Heritage Assignment Essay

Marital Paradigm Essay

Marital Paradigm Essay.

I grew up in a joint family in India, which had 3 married couple and their kids. Marital relationships that I saw in my family were not great but not bad either. All the men used to work in the family business and the women used to take care of the children and the house. Many times my parents used to fight and my dad used to scream at my mom, but my mom never had the guts to say anything to him.

I always saw that my mom was scared of him and I used to question myself why doesn’t she reply back. And being a girl myself I used to think that probably girls cant say anything when theirs husband are screaming at them.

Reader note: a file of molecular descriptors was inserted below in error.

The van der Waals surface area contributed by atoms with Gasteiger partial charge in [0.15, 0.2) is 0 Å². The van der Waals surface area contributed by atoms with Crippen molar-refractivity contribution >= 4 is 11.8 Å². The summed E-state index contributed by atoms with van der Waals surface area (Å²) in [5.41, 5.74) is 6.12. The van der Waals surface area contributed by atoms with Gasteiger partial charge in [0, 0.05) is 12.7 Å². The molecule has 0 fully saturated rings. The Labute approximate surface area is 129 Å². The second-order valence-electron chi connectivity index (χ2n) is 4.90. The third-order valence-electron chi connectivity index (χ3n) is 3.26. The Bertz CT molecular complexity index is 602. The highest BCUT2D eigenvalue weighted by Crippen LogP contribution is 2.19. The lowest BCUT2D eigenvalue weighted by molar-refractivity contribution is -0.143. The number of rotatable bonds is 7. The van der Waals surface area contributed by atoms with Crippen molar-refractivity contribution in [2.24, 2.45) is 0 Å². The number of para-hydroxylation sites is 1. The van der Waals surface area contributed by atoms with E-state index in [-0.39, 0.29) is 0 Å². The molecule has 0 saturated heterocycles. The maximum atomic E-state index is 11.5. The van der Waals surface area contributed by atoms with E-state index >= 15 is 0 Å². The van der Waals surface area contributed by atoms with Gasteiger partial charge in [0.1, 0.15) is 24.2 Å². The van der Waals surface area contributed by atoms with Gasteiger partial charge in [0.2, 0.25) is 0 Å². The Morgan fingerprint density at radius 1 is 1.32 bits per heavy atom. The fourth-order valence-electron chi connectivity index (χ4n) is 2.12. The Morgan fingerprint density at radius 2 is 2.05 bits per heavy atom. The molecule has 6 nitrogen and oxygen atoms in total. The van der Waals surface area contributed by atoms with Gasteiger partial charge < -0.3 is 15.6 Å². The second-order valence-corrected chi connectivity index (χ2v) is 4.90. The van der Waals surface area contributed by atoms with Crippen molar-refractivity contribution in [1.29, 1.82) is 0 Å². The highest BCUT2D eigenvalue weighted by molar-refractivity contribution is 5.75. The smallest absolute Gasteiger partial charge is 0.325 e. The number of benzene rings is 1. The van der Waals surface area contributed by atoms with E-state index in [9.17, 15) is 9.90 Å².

I used to talk to my mom and tell her why cant she reply back, but I never really got an answer. I always saw my mom as the weaker one in the relationship. On the other hand we had a family friend and both husband wife used to work as college professors.

In their house the husband never screamed at the wife, I am sure they had conflicts but you could totally see the respect that he gave to his wife. When I grew a little bit older my mom started telling me how she felt. That was when she told me that she was a housewife and my dad was the one who earned in the family and thus he could talk like that to my mom.